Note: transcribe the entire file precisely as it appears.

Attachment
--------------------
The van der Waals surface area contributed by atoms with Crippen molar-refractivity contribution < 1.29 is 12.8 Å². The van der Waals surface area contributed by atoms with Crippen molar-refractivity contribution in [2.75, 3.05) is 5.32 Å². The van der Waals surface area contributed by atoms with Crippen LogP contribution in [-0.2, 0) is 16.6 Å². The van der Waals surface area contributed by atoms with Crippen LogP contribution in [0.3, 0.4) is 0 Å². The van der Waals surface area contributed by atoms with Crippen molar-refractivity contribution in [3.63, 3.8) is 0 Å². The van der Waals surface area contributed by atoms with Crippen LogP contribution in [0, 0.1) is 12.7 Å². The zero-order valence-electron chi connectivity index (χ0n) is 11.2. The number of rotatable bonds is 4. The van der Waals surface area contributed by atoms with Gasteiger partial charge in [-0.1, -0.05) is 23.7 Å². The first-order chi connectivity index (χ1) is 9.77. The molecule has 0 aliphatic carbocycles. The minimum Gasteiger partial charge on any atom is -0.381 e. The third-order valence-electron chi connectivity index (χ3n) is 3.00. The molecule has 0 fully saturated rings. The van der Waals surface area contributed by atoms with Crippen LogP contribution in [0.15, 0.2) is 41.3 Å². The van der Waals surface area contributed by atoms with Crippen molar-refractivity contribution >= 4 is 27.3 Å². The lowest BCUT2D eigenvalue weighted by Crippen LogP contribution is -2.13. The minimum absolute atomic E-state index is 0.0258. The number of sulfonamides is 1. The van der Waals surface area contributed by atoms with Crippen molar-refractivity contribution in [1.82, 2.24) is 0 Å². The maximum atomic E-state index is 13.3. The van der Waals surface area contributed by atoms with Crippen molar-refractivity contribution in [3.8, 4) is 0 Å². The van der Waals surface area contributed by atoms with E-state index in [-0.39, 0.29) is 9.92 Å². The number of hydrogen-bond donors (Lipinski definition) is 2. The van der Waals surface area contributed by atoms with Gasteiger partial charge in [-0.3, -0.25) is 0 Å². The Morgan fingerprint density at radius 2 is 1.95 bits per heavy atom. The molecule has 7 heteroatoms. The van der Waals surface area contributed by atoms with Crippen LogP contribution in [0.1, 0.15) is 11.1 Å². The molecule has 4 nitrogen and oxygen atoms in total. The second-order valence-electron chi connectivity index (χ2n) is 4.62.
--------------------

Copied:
The van der Waals surface area contributed by atoms with Crippen molar-refractivity contribution < 1.29 is 12.8 Å². The van der Waals surface area contributed by atoms with Crippen molar-refractivity contribution in [2.75, 3.05) is 5.32 Å². The van der Waals surface area contributed by atoms with Crippen LogP contribution in [-0.2, 0) is 16.6 Å². The van der Waals surface area contributed by atoms with Crippen LogP contribution in [0.3, 0.4) is 0 Å². The van der Waals surface area contributed by atoms with Crippen molar-refractivity contribution in [3.63, 3.8) is 0 Å². The van der Waals surface area contributed by atoms with Crippen LogP contribution in [0, 0.1) is 12.7 Å². The zero-order valence-electron chi connectivity index (χ0n) is 11.2. The number of rotatable bonds is 4. The van der Waals surface area contributed by atoms with Gasteiger partial charge in [-0.1, -0.05) is 23.7 Å². The first-order chi connectivity index (χ1) is 9.77. The molecule has 0 aliphatic carbocycles. The minimum Gasteiger partial charge on any atom is -0.381 e. The third-order valence-electron chi connectivity index (χ3n) is 3.00. The molecule has 0 fully saturated rings. The van der Waals surface area contributed by atoms with Crippen LogP contribution in [0.15, 0.2) is 41.3 Å². The van der Waals surface area contributed by atoms with Crippen molar-refractivity contribution >= 4 is 27.3 Å². The lowest BCUT2D eigenvalue weighted by Crippen LogP contribution is -2.13. The minimum absolute atomic E-state index is 0.0258. The number of sulfonamides is 1. The van der Waals surface area contributed by atoms with Crippen molar-refractivity contribution in [1.82, 2.24) is 0 Å². The maximum atomic E-state index is 13.3. The van der Waals surface area contributed by atoms with Crippen molar-refractivity contribution in [3.8, 4) is 0 Å². The van der Waals surface area contributed by atoms with E-state index in [-0.39, 0.29) is 9.92 Å². The number of hydrogen-bond donors (Lipinski definition) is 2. The van der Waals surface area contributed by atoms with Gasteiger partial charge in [-0.3, -0.25) is 0 Å². The Morgan fingerprint density at radius 2 is 1.95 bits per heavy atom. The molecule has 7 heteroatoms. The van der Waals surface area contributed by atoms with Crippen LogP contribution in [0.1, 0.15) is 11.1 Å². The molecule has 4 nitrogen and oxygen atoms in total. The second-order valence-electron chi connectivity index (χ2n) is 4.62.